Carmenère is Chile’s emblematic grape variety, yet it rarely receives the recognition it deserves. Of all South American wines, Carmenère clearly stands out as the most distinctive and enjoyable, especially when consumed in the first five years of life, which is when the vast majority of all wines are consumed. Even more impressive, well-made Carmenères age gracefully to perfection for up to a decade or more in bottle. Increasingly, critics and writers sing the praises of Carmenère, especially from top producers such as Casa Silva, Casas del Bosque, Carmen, and Errazuriz, and everytime I serve a Carmenère at a tasting or share it with friends, it’s a hit with red wine drinkers, both young and old. When asked why they don’t drink more Carmenère, the usual retorts still sound something like these: “I didn’t know what it was” or “I never had one before, so I was afraid to try it.” Adam should have exercised a bit more caution when handed the apple, but when it comes to wine, let’s be a little more adventuresome, even audacious!
So why hasn’t Carmenère taken the wine world by storm? For one, Carmenère is close to being the missing link of Bordeaux varietals, and it has only been since the 1980’s that DNA testing ascertained that Chile’s distinctive red grape is indeed Carmenère. Carmenère’s origins go back many centuries, and it is still one of the six legal red Bordeaux grape varietals for Classified Bordeaux. Carmenère, like Malbec, figured prominently in Bordeaux until the advent of phylloxera in the 19th century. However, post phylloxera, the prolific, earlier ripening Merlot became Bordeaux’s dominant varietal followed by Cabernet Sauvignon and Cabernet Franc. Brought to Chile in the 19th century before the dreaded vine disease, phylloxera, Carmenère was mistaken for a clone of Merlot until the 1980s. This surely accounts for Carmenère languishing for so long in relative obscurity, though it’s hard to believe that one of Bordeaux’s six legal red grape varietals could be misidentified for so long, but then the truth is nearly always stranger than fiction. Political and economic instability in Chile until the 1990’s is another reason Carmenère is a relative late comer to our shores. Lastly, some of the first Carmenère wines sent to the US were under-ripe and not at all indicative of what this premium grape is capable of being.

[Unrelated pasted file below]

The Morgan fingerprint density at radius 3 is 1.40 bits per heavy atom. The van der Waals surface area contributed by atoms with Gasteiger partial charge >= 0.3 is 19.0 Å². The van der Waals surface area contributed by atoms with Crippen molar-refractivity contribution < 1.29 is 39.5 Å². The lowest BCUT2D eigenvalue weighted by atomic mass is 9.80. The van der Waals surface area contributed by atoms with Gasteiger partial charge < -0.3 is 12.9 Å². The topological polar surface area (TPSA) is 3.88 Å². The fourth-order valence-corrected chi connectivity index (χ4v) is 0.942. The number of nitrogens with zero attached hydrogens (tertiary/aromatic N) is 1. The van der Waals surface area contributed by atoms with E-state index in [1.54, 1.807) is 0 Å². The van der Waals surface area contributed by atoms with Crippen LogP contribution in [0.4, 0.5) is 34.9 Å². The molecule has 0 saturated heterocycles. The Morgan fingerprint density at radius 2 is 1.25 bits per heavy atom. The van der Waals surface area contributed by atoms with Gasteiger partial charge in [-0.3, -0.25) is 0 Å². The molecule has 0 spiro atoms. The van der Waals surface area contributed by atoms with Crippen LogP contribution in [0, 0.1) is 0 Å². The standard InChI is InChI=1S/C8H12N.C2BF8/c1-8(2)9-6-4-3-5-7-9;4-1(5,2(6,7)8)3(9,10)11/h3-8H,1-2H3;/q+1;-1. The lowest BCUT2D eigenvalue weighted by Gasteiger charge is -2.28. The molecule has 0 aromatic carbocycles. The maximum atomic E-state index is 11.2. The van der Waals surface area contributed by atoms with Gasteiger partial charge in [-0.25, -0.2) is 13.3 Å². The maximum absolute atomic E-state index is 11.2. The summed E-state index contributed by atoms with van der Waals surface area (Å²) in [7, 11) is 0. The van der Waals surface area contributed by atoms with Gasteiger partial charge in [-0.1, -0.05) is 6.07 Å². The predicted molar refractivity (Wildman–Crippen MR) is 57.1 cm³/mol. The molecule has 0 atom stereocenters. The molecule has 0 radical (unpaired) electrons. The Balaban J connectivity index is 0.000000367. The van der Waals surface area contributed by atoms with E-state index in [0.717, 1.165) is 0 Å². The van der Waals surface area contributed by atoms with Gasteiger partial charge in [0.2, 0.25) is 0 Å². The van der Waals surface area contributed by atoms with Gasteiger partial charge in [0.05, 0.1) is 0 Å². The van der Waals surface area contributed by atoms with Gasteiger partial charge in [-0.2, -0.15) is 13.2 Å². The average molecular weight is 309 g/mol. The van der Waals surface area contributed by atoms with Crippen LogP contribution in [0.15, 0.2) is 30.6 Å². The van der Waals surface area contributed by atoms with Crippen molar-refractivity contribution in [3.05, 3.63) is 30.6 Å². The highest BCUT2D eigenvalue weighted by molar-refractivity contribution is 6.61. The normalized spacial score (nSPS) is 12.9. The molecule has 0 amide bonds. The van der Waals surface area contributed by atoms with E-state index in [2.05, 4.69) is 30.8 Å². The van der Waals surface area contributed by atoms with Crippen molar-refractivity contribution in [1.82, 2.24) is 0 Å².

So, what does Carmenère have going for it? Plenty! Let’s start with Carmenère’s deep purple color, followed by a hedonistic aroma: savory red and black fruit flavors, deft touches of bell pepper, black pepper, dark chocolate, coffee and spice. But best of all, Carmenère’s tannins are smoother than those of Cabernet and its other Bordeaux compatriots. Most of all, people enjoy it, especially after it’s had a few minutes to breathe. The only caveat with Carmenère is this: never judge a Carmenère on first sip. Any good Carmenère needs at least a few minutes of aeration to undergo metamorphosis and blossom in the glass. Yet, one doesn’t have to wait years to enjoy this varietal. Just allow Carmenère a little time in the glass to collect itself, and enjoy!